Monthly Archives: August 2013

I Think It’s Time You Told Me That Story About Why You’re Still Wearing That Towel

Or, Talent VS Training

I was showing pictures of my costumes-in-progress to one of the men I work with, and his comment was “You have a real talent for this stuff.”

I accepted the compliment graciously, because I have learned over many years of being complimented for things I disagree with (or had nothing to do with and thus feel I shouldn’t be praised for) and showing that in my reaction, that rejecting a compliment only makes you look like one kind of asshole or another. Either you’re arrogant or insecure, and either way you’re attempting to invalidate another person’s opinion. So I just give an abashed smile and say “thanks” and let the conversation roll on.

But that comment struck me because, with sewing, I do not feel like I have a talent AT ALL. I feel like I have dedication, yes, and stubbornness; ambition and ingenuity and a really good eyeball for measuring short distances without a ruler, but are any of those things a TALENT? Not in my opinion. To me a talent is a natural aptitude that allows someone to perform a task with minimal frustration on their part; it is a process that just clicks for them, that they can do intuitively and without a great deal of hair-pulling. When talent gets to the point of hair-pulling, it is creating something that borders on genius.

But my hair-pulling and cursing and do-overs are invisible in the story photographs tell. Even if I admit that this design took multiple weekends to finalize, the way that story is heard by someone besides me still elides my sense of plugging away at a project that I have no talent for, only a hard-won and somewhat incomplete skill set.  So I get why my co-worker used the word “talent.”  Most people use the word to describe the process of creating something which they feel like they could not create.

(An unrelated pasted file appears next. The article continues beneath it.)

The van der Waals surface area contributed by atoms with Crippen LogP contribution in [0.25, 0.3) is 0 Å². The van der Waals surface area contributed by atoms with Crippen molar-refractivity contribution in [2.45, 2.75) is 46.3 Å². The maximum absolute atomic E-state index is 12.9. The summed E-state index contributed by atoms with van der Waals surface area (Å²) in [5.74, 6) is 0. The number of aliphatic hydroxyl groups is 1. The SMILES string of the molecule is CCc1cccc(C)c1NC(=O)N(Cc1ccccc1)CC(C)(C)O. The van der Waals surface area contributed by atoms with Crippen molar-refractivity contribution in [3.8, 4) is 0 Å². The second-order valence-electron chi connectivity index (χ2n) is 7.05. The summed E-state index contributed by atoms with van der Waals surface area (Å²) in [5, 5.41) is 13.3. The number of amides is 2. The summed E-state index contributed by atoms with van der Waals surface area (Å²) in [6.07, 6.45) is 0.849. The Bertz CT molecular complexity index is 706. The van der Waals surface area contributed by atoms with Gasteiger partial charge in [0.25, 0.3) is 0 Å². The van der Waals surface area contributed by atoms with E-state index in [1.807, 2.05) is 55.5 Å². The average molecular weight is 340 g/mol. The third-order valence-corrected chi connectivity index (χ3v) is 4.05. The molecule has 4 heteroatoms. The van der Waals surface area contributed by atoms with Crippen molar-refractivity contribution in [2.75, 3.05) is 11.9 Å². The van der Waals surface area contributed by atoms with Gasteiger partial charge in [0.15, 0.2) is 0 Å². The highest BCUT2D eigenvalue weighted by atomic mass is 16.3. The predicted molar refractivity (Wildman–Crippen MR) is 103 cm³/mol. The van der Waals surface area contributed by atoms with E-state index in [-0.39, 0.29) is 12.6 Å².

You know what? When I first conceived this particular costume project, I wasn’t sure I could do it, either. But as I have mentioned before, one thing I do have a talent for is taking a big project and breaking it down into manageable chunks. Not just manageable–actionable. As in, “These are the available steps you can take from this point. No purpose is served by thinking about the other steps that will need to be taken to complete the project, because these are the only steps you can take right now.” If you look at a project in that way, the sense of being overwhelmed and not knowing where to start or go next tends to disappear. Once you understand that even the largest project has a narrow range of steps that can come next, the consumer’s paradox of too many choices being paralyzing no longer applies.

All of this is a long-winded way of saying that what someone else perceives as talent is often merely the application of skills and logic that the person seeing talent just hasn’t taken the time to acquire/think through.

All that said: fair readers, I think it’s time I told you the story of how I came to view writing as craft and not talent.

As my “About” page attests, I began writing in a serious way in 8th grade, when I was 13 or 14. In my freshman year of high school, my favorite unit of study in English was grammar, because I learned all sorts of rules to apply and got articulations for why some sentences made sense but others didn’t. That point was my last formal grammar training until college. I picked up tips in later English classes where a teacher would point out (and define for us) things like parallel construction and dangling modifiers, and in studying Spanish I learned about mood and reflexive verbs, but those were piecemeal tidbits of knowledge.

The university I attended did not offer a creative writing major. I chose English instead, but never took a single creative writing course. Every semester I would look at the course descriptions and the syllabus each professor posted online about his or her course, and every time I would not want to take any of them. The course descriptions were so…squishy. “We’ll talk about character development and themes” (things I could study just as well from reading and analyzing literature in my normal English courses), and the focus was always on short stories, and always with the implication of literary bent (as opposed to SFF, which was what I wanted to write in those days).

Instead I took courses cross-referenced with linguistics, including an alternative grammar course that was meant to expose the natural grammar of English (as opposed to the grammar of Latin superimposed onto an entirely different style of language). The linguistics courses taught me more of the mechanics of language than I had learned since I was 15.